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How places are named

History of Queensland place naming

Before 1859, Queensland place naming was the responsibility of the Surveyor General of New South Wales. After separation, names were supplied by the Railways Department, Post Office and the Department of Public Instructions for ratification by the Department of Lands and the Surveyor General.

In the early 1920s, an unofficial committee comprising the Surveyor General, Commissioner of Railways, head of the Department of Public Instructions and university representatives was formed to approve and ratify all new place names. Professor Cumbrae-Stewart, representing The University of Queensland, was an influential committee member, who later became Chairman of the Queensland Place Names Committee. Other contributors to the recording of the history of place names were Sydney May and Colin Gill.

The Queensland Place Names Act 1958 set up the Place Names Board to approve names in the state. The Queensland Place Names Act 1988 disbanded the board and passed the responsibility for place naming to the Surveyor General, with Executive Council approving the names.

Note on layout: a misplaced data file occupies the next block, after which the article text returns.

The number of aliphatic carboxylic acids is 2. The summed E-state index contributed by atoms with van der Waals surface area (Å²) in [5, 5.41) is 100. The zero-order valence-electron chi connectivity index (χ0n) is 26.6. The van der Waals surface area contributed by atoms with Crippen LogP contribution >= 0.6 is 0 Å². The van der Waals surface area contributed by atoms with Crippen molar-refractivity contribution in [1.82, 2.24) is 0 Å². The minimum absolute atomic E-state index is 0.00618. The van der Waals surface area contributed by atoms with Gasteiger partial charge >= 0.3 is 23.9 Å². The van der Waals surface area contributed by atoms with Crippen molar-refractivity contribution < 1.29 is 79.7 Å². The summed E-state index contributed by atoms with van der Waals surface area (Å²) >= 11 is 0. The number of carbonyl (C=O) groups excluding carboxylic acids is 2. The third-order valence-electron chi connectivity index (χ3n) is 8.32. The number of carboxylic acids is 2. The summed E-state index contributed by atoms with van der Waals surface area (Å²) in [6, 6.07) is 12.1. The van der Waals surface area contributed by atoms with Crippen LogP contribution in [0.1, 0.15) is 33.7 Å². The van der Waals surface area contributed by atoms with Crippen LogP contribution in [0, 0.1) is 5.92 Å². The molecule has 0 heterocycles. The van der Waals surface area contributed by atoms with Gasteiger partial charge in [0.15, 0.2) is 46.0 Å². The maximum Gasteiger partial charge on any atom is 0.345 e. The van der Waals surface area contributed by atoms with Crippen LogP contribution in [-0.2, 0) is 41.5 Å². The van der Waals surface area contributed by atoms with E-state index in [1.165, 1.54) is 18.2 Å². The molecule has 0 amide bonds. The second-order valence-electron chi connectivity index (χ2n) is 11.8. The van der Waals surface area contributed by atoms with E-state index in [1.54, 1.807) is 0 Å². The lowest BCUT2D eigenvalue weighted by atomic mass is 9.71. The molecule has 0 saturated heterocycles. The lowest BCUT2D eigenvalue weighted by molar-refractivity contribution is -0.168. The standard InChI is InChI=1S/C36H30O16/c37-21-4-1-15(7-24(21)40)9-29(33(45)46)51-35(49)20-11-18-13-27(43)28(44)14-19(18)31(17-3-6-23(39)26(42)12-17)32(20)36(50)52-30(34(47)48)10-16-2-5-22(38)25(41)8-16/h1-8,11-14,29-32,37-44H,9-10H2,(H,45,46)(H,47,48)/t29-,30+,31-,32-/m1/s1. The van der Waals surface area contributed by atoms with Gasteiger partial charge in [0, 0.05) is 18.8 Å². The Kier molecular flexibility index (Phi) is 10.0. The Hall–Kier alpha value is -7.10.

The Place Names Act 1994 gave the power for approval of place names to a Minister of the Crown. The Minister for Natural Resources, Mines and Energy currently exercises this power. Records were first recorded on a card system, started by the unofficial committee in the 1920s. These cards were moved to The University of Queensland and later returned to the Department of Lands (Survey Office). In the 1940s, another more extensive card system was compiled using information from cadastral, topographic and military maps and the existing card system. In 1988, a computer system for place names was developed and all available information was entered into the Queensland place names database.

In this guide:

  1. What can be named?
  2. Naming processes
  3. Suggesting a place name or boundary change
  4. Naming principles
  5. Defining boundaries and extent
  6. History of Queensland place naming

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